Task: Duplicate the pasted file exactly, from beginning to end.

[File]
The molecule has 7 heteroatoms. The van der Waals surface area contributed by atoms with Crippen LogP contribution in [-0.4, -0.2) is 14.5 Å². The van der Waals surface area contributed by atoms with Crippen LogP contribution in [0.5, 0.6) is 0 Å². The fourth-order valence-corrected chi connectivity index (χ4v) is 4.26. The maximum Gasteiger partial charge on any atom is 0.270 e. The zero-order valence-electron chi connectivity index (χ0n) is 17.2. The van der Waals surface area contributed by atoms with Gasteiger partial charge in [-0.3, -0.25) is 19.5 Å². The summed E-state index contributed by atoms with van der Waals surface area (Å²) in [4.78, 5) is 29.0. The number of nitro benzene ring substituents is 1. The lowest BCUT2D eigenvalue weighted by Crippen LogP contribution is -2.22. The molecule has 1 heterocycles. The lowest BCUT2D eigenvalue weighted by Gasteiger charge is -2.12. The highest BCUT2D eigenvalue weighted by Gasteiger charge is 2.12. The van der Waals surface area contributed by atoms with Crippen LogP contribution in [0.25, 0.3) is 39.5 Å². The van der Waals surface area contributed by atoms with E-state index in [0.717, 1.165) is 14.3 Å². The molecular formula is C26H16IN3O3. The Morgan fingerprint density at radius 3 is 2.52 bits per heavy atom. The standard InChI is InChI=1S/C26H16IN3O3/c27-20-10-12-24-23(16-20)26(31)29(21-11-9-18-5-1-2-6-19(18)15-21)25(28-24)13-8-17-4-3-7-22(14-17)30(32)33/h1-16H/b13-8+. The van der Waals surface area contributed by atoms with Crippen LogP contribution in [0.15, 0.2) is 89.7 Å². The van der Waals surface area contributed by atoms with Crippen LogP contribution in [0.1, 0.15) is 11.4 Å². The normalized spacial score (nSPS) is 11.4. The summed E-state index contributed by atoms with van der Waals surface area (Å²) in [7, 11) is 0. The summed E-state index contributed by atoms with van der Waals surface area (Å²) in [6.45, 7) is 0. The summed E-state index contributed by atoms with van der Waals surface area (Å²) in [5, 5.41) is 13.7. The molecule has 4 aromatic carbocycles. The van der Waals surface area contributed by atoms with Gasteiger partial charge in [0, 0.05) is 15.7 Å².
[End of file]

The molecule has 7 heteroatoms. The van der Waals surface area contributed by atoms with Crippen LogP contribution in [-0.4, -0.2) is 14.5 Å². The van der Waals surface area contributed by atoms with Crippen LogP contribution in [0.5, 0.6) is 0 Å². The fourth-order valence-corrected chi connectivity index (χ4v) is 4.26. The maximum Gasteiger partial charge on any atom is 0.270 e. The zero-order valence-electron chi connectivity index (χ0n) is 17.2. The van der Waals surface area contributed by atoms with Gasteiger partial charge in [-0.3, -0.25) is 19.5 Å². The summed E-state index contributed by atoms with van der Waals surface area (Å²) in [4.78, 5) is 29.0. The number of nitro benzene ring substituents is 1. The lowest BCUT2D eigenvalue weighted by Crippen LogP contribution is -2.22. The molecule has 1 heterocycles. The lowest BCUT2D eigenvalue weighted by Gasteiger charge is -2.12. The highest BCUT2D eigenvalue weighted by Gasteiger charge is 2.12. The van der Waals surface area contributed by atoms with Crippen LogP contribution in [0.25, 0.3) is 39.5 Å². The van der Waals surface area contributed by atoms with E-state index in [0.717, 1.165) is 14.3 Å². The molecular formula is C26H16IN3O3. The Morgan fingerprint density at radius 3 is 2.52 bits per heavy atom. The standard InChI is InChI=1S/C26H16IN3O3/c27-20-10-12-24-23(16-20)26(31)29(21-11-9-18-5-1-2-6-19(18)15-21)25(28-24)13-8-17-4-3-7-22(14-17)30(32)33/h1-16H/b13-8+. The van der Waals surface area contributed by atoms with Crippen LogP contribution in [0.15, 0.2) is 89.7 Å². The van der Waals surface area contributed by atoms with Crippen LogP contribution in [0.1, 0.15) is 11.4 Å². The normalized spacial score (nSPS) is 11.4. The summed E-state index contributed by atoms with van der Waals surface area (Å²) in [7, 11) is 0. The summed E-state index contributed by atoms with van der Waals surface area (Å²) in [6.45, 7) is 0. The summed E-state index contributed by atoms with van der Waals surface area (Å²) in [5, 5.41) is 13.7. The molecule has 4 aromatic carbocycles. The van der Waals surface area contributed by atoms with Gasteiger partial charge in [0, 0.05) is 15.7 Å².